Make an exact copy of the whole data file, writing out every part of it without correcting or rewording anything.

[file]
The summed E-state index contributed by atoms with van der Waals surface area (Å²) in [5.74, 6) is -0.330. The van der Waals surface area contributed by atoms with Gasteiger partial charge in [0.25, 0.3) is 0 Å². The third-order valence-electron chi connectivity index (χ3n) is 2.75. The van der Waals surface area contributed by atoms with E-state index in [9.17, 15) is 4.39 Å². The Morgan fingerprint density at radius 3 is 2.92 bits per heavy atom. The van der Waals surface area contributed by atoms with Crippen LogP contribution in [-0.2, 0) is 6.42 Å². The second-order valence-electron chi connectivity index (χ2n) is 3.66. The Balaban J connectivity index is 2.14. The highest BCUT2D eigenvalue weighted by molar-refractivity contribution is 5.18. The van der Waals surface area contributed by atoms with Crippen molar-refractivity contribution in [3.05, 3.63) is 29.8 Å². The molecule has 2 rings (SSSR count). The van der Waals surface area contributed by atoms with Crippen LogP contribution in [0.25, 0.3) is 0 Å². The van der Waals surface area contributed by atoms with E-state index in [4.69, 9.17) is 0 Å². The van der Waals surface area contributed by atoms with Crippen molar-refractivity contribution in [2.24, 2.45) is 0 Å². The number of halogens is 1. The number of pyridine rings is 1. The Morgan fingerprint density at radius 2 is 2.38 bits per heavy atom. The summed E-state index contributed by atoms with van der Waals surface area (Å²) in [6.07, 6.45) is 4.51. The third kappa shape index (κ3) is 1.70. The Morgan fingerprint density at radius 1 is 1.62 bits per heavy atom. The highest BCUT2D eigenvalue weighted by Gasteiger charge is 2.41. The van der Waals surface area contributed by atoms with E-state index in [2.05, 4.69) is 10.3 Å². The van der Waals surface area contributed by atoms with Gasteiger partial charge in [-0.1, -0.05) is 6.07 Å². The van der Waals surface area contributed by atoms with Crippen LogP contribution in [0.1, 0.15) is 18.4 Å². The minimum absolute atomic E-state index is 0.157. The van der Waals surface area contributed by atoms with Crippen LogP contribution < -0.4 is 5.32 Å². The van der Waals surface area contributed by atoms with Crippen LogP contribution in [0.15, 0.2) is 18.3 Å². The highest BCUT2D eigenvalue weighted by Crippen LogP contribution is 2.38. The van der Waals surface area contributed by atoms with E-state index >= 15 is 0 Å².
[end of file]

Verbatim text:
The summed E-state index contributed by atoms with van der Waals surface area (Å²) in [5.74, 6) is -0.330. The van der Waals surface area contributed by atoms with Gasteiger partial charge in [0.25, 0.3) is 0 Å². The third-order valence-electron chi connectivity index (χ3n) is 2.75. The van der Waals surface area contributed by atoms with E-state index in [9.17, 15) is 4.39 Å². The Morgan fingerprint density at radius 3 is 2.92 bits per heavy atom. The van der Waals surface area contributed by atoms with Crippen LogP contribution in [-0.2, 0) is 6.42 Å². The second-order valence-electron chi connectivity index (χ2n) is 3.66. The Balaban J connectivity index is 2.14. The highest BCUT2D eigenvalue weighted by molar-refractivity contribution is 5.18. The van der Waals surface area contributed by atoms with Crippen molar-refractivity contribution in [3.05, 3.63) is 29.8 Å². The molecule has 2 rings (SSSR count). The van der Waals surface area contributed by atoms with Crippen LogP contribution in [0.25, 0.3) is 0 Å². The van der Waals surface area contributed by atoms with E-state index in [4.69, 9.17) is 0 Å². The van der Waals surface area contributed by atoms with Crippen molar-refractivity contribution in [2.24, 2.45) is 0 Å². The number of halogens is 1. The number of pyridine rings is 1. The Morgan fingerprint density at radius 2 is 2.38 bits per heavy atom. The summed E-state index contributed by atoms with van der Waals surface area (Å²) in [6.07, 6.45) is 4.51. The third kappa shape index (κ3) is 1.70. The Morgan fingerprint density at radius 1 is 1.62 bits per heavy atom. The highest BCUT2D eigenvalue weighted by Gasteiger charge is 2.41. The van der Waals surface area contributed by atoms with E-state index in [2.05, 4.69) is 10.3 Å². The van der Waals surface area contributed by atoms with Gasteiger partial charge in [-0.1, -0.05) is 6.07 Å². The van der Waals surface area contributed by atoms with Crippen LogP contribution in [0.1, 0.15) is 18.4 Å². The minimum absolute atomic E-state index is 0.157. The van der Waals surface area contributed by atoms with Crippen LogP contribution < -0.4 is 5.32 Å². The van der Waals surface area contributed by atoms with Crippen LogP contribution in [0.15, 0.2) is 18.3 Å². The highest BCUT2D eigenvalue weighted by Crippen LogP contribution is 2.38. The van der Waals surface area contributed by atoms with E-state index >= 15 is 0 Å².